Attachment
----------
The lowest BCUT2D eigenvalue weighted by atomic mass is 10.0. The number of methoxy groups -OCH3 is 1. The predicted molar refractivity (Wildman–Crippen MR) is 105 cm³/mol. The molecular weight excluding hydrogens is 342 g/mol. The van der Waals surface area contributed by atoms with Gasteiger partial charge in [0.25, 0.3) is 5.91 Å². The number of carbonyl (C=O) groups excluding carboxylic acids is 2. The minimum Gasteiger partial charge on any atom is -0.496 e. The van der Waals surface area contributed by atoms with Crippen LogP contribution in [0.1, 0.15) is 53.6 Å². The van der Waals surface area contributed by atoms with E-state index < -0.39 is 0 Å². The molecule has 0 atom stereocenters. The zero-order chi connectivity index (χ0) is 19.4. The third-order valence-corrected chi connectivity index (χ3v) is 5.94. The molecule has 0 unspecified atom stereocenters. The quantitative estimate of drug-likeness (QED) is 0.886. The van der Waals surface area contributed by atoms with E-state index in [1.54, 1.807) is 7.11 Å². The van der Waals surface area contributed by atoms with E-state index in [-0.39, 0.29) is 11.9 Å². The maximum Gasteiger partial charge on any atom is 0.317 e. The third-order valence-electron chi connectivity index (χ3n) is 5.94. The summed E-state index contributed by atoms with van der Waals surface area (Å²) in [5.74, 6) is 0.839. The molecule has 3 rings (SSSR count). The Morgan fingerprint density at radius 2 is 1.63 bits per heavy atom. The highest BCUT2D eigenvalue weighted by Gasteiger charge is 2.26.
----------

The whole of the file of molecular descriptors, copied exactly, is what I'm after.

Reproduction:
The lowest BCUT2D eigenvalue weighted by atomic mass is 10.0. The number of methoxy groups -OCH3 is 1. The predicted molar refractivity (Wildman–Crippen MR) is 105 cm³/mol. The molecular weight excluding hydrogens is 342 g/mol. The van der Waals surface area contributed by atoms with Gasteiger partial charge in [0.25, 0.3) is 5.91 Å². The number of carbonyl (C=O) groups excluding carboxylic acids is 2. The minimum Gasteiger partial charge on any atom is -0.496 e. The van der Waals surface area contributed by atoms with Crippen LogP contribution in [0.1, 0.15) is 53.6 Å². The van der Waals surface area contributed by atoms with E-state index < -0.39 is 0 Å². The molecule has 0 atom stereocenters. The zero-order chi connectivity index (χ0) is 19.4. The third-order valence-corrected chi connectivity index (χ3v) is 5.94. The molecule has 0 unspecified atom stereocenters. The quantitative estimate of drug-likeness (QED) is 0.886. The van der Waals surface area contributed by atoms with E-state index in [1.54, 1.807) is 7.11 Å². The van der Waals surface area contributed by atoms with E-state index in [-0.39, 0.29) is 11.9 Å². The maximum Gasteiger partial charge on any atom is 0.317 e. The third-order valence-electron chi connectivity index (χ3n) is 5.94. The summed E-state index contributed by atoms with van der Waals surface area (Å²) in [5.74, 6) is 0.839. The molecule has 3 rings (SSSR count). The Morgan fingerprint density at radius 2 is 1.63 bits per heavy atom. The highest BCUT2D eigenvalue weighted by Gasteiger charge is 2.26.